Hydro-JULES linked publications, listed under team members who co-authored, include:
Anderson, S.R., Csima, G., Moore, R.J., Mittermaier, M., Cole, S.J.: Towards operational joint river flow and precipitation ensemble verification: considerations and strategies given limited ensemble records. Journal of Hydrology (2019). https://doi.org/10.1016/j.jhydrol.2019.123966.
Blyth, E., Martinez-de la Torre, A. and Robinson, E.: Trends in evapotranspiration and its drivers in Great Britain: 1961 to 2015; Progress in Physical Geography. Using JULES LSM with 55 years of observation-based meteorological forcing, we have created the CHESS-LAND database and provided an analysis of the water budget that demonstrates that Great Britain is getting warmer and wetter. Increases in precipitation and air are driving increases in river flow and evapotranspiration. The increase in interception is higher than the other ET components. Accepted for publication, DOI in May 2019.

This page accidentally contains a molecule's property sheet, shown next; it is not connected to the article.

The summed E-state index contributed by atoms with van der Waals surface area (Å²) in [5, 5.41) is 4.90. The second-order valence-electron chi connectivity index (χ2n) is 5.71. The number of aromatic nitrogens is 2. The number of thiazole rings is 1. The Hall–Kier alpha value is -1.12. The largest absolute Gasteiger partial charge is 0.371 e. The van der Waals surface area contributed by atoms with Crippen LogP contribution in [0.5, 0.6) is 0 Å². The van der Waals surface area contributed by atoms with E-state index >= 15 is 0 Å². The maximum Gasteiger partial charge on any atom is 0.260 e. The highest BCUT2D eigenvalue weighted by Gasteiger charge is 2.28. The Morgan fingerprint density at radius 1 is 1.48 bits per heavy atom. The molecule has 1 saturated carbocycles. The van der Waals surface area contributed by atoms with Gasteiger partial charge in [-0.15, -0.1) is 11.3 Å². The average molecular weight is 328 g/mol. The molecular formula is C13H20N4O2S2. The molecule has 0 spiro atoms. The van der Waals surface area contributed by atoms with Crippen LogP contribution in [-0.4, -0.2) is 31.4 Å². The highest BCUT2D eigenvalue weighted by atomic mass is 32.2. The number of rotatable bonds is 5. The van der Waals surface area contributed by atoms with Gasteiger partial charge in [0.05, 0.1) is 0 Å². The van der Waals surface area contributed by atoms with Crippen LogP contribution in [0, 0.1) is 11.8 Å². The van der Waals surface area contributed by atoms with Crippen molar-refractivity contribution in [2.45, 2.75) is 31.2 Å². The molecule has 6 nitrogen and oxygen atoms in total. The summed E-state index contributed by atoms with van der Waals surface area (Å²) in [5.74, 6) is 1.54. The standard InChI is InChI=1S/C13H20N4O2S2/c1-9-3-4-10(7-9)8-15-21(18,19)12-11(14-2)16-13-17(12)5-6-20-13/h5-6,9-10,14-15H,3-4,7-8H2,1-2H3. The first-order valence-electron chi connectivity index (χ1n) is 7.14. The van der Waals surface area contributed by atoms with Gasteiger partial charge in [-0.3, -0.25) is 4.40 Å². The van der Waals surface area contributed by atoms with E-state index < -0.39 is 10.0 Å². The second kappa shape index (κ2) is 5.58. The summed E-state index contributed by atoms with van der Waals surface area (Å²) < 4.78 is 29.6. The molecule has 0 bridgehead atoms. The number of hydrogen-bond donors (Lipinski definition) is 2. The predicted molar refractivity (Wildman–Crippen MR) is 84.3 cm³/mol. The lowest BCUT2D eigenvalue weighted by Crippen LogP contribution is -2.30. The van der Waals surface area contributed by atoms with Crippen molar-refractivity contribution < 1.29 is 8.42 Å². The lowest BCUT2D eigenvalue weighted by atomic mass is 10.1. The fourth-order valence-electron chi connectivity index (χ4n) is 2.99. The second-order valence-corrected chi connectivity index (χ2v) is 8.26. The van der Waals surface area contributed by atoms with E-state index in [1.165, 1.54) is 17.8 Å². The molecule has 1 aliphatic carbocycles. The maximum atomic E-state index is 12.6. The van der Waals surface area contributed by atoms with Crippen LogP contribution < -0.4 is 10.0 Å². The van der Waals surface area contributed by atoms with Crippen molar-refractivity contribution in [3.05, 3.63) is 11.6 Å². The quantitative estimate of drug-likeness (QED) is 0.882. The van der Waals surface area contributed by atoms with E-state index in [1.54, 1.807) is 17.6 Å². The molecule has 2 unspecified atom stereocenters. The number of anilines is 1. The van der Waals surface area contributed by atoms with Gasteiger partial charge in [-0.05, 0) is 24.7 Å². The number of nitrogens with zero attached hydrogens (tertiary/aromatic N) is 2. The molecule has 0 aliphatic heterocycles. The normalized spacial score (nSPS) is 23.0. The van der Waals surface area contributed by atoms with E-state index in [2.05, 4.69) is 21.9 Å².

Martínez-de la Torre, A., Blyth, E., and Robinson, E.: Evaluation of Drydown Processes in Global Land Surface and Hydrological Models Using Flux Tower Evapotranspiration; Water. We evaluate the “drydown” response of different global hydrological and land surface models, by using the most direct observation of drying: the rate of change of evapotranspiration after a rainfall event using eddy-covariance observations. We find that land surface models capture a characteristic timescale difference between trees and grasslands, found using flux data, better than large-scale hydrological models. https://doi.org/10.3390/w11020356.
Martinez-de la Torre, A., Blyth, E. and Weedon G.: Regional assessments of land-surface interactions will be influenced by the characteristics of the land. We used river flow observations from 13 representative catchments to improve the representation of runoff and river flows in Great Britain by including a dependency on the terrain slope in the JULES LSM. https://doi.org/10.5194/gmd-12-765-2019.
Robinson, Emma: This paper describes the high-resolution CHESS meteorological data set, and derived potential evapotranspiration. It shows that trends in the meteorology lead to an increase in the evaporative demand of the atmosphere. In particular, increases in spring-time shortwave radiation and decreases in spring-time relative humidity drive significant increases in evaporative demand in the spring. https://doi.org/10.5194/hess-21-1189-2017.